Rutledge Launches Prescription for Life in Union County
Parkers Chapel is first school in south Arkansas to use curriculum
EL DORADO – Arkansas Attorney General Leslie Rutledge, joined by Louisiana Attorney General Jeff Landry and Arkansas Drug Director Kirk Lane, continued her launch of a first-in-the-nation education initiative called “Prescription for Life” at Parkers Chapel High School. Prescription for Life features a digital platform to help high school students in the State understand the dangers of prescription drug misuse and how to prevent abuse.
Prescription for Life comes at no cost to participating schools in Arkansas and is now operating in the Fort Smith, Jonesboro, Shirley, Benton and Parkers Chapel School Districts.
“Bringing Prescription for Life to schools across our state is helping start a conversation with our high school students,” said Attorney General Rutledge. “Arkansas ranks number one in the nation for ages 12 to 17 in misuse of painkillers – a ranking no state wants to have. Prescription for Life is going to help change that, and I am grateful to have General Landry and State Drug Director Lane with me at Parkers Chapel to show their support for this program.”
Rutledge, Landry and Lane observed a class of students going through the 30-minute course, which was followed up with a post-assessment survey to measure changes in students’ attitudes and behavior.
“I commend Attorney General Rutledge for the implementation of her Prescription for Life program, which helps educate students on the dangers of misusing and abusing prescription drugs,” said Louisiana Attorney General Jeff Landry. “I am grateful to have such a strong partner as General Rutledge in our fight to end the opioid epidemic sweeping across Arkansas, Louisiana and our entire country.”
“Prescription for Life is key to educating young Arkansans on how to avoid substance abuse,” said State Drug Director Kirk Lane. “This program will save lives and be a positive influence on Arkansas's health and safety.”
Using an evidence-based public health approach, the digital course empowers high school students with the skills and knowledge they need to make safe and healthy decisions about prescription drugs. The course is aligned with the Centers for Disease Control’s National Health Education Standards and State academic standards.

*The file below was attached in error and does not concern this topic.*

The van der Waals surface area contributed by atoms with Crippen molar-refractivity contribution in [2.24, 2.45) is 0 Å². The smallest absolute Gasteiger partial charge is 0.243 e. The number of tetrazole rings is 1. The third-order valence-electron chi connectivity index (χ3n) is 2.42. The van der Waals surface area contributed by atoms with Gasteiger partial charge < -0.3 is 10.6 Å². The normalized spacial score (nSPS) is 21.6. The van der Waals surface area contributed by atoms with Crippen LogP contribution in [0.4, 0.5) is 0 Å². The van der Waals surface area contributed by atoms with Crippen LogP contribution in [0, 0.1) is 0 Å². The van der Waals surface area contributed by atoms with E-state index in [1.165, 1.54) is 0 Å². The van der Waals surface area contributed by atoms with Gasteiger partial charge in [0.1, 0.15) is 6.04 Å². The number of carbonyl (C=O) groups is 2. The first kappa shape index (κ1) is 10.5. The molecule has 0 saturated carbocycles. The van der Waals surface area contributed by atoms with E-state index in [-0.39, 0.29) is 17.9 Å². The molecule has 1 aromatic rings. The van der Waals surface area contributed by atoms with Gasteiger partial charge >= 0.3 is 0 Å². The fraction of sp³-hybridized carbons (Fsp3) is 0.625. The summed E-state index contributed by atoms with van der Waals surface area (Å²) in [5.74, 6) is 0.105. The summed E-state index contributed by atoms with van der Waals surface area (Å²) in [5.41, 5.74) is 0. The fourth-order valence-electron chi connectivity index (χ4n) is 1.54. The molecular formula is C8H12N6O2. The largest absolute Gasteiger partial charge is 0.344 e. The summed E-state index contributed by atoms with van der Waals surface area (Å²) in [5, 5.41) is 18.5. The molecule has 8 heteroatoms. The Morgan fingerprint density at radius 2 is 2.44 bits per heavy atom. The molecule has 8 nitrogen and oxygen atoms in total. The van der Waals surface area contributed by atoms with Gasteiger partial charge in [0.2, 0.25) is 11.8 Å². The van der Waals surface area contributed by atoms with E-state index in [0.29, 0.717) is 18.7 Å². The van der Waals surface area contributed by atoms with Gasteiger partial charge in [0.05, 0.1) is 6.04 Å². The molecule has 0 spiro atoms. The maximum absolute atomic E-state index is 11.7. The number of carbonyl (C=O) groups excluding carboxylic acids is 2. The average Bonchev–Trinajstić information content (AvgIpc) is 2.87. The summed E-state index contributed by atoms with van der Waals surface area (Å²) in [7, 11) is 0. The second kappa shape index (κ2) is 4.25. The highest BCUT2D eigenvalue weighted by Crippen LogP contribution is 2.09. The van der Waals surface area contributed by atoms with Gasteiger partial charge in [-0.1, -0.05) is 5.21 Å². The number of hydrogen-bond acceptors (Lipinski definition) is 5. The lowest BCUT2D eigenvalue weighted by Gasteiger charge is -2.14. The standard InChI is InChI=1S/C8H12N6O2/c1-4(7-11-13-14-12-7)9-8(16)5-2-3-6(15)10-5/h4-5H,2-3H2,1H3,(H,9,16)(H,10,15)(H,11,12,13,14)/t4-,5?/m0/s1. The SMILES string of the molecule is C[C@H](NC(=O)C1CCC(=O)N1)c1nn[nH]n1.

The self-paced modular course uses video, animations, simulations and interactivity to deliver a personalized, self-guided learning experience. The real-life simulations demonstrate the impact misuse can have on students’ physical and mental health, relationships and future goals while the scenario-based exercises help students practice how to support other students in their choices regarding the safe use of prescription drugs.
Educators from the Attorney General’s office are also available to conduct teacher in-service trainings in person and through webcasts and give presentations to parent and community groups throughout the State about how to talk with young people about risks associated with opioid use and how to recognize signs that their loved ones are abusing drugs.
Rutledge joined Landry in Shreveport this morning to announce more prescription drug take back box location in north Louisiana, saying, “Arkansas has an extensive drug take back box network throughout our 75 counties, and the addition of these boxes to parishes across north Louisiana will be a great convenience for Arkansans who work or have friends and family across the state line. I am proud of General Landry’s leadership on this important issue. I know that he is committed, just as I am, to tackling the prescription drug abuse epidemic that is spreading across our states with an all-of-the-above approach that includes education, prevention and treatment.”
Find more information about Prescription for Life and how to bring it to schools or other settings at ArkansasAG.gov.